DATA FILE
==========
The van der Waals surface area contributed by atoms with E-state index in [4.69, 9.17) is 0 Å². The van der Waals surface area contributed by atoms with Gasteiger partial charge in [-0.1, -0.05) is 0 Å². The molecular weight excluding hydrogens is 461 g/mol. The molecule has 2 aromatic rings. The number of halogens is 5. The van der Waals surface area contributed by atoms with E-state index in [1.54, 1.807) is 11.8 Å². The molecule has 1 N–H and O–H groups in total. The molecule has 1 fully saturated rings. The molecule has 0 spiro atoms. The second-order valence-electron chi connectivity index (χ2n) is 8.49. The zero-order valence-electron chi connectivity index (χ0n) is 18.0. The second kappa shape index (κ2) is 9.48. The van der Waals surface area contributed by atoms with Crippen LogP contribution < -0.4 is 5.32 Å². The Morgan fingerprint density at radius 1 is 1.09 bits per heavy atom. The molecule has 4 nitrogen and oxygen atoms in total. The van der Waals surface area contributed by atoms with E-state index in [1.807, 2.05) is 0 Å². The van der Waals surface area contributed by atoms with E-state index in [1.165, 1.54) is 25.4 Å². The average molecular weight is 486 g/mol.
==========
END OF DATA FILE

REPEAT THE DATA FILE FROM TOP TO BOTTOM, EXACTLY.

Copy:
The van der Waals surface area contributed by atoms with E-state index in [4.69, 9.17) is 0 Å². The van der Waals surface area contributed by atoms with Gasteiger partial charge in [-0.1, -0.05) is 0 Å². The molecular weight excluding hydrogens is 461 g/mol. The molecule has 2 aromatic rings. The number of halogens is 5. The van der Waals surface area contributed by atoms with E-state index in [1.54, 1.807) is 11.8 Å². The molecule has 1 N–H and O–H groups in total. The molecule has 1 fully saturated rings. The molecule has 0 spiro atoms. The second-order valence-electron chi connectivity index (χ2n) is 8.49. The zero-order valence-electron chi connectivity index (χ0n) is 18.0. The second kappa shape index (κ2) is 9.48. The van der Waals surface area contributed by atoms with Crippen LogP contribution < -0.4 is 5.32 Å². The Morgan fingerprint density at radius 1 is 1.09 bits per heavy atom. The molecule has 4 nitrogen and oxygen atoms in total. The van der Waals surface area contributed by atoms with E-state index in [1.807, 2.05) is 0 Å². The van der Waals surface area contributed by atoms with E-state index in [1.165, 1.54) is 25.4 Å². The average molecular weight is 486 g/mol.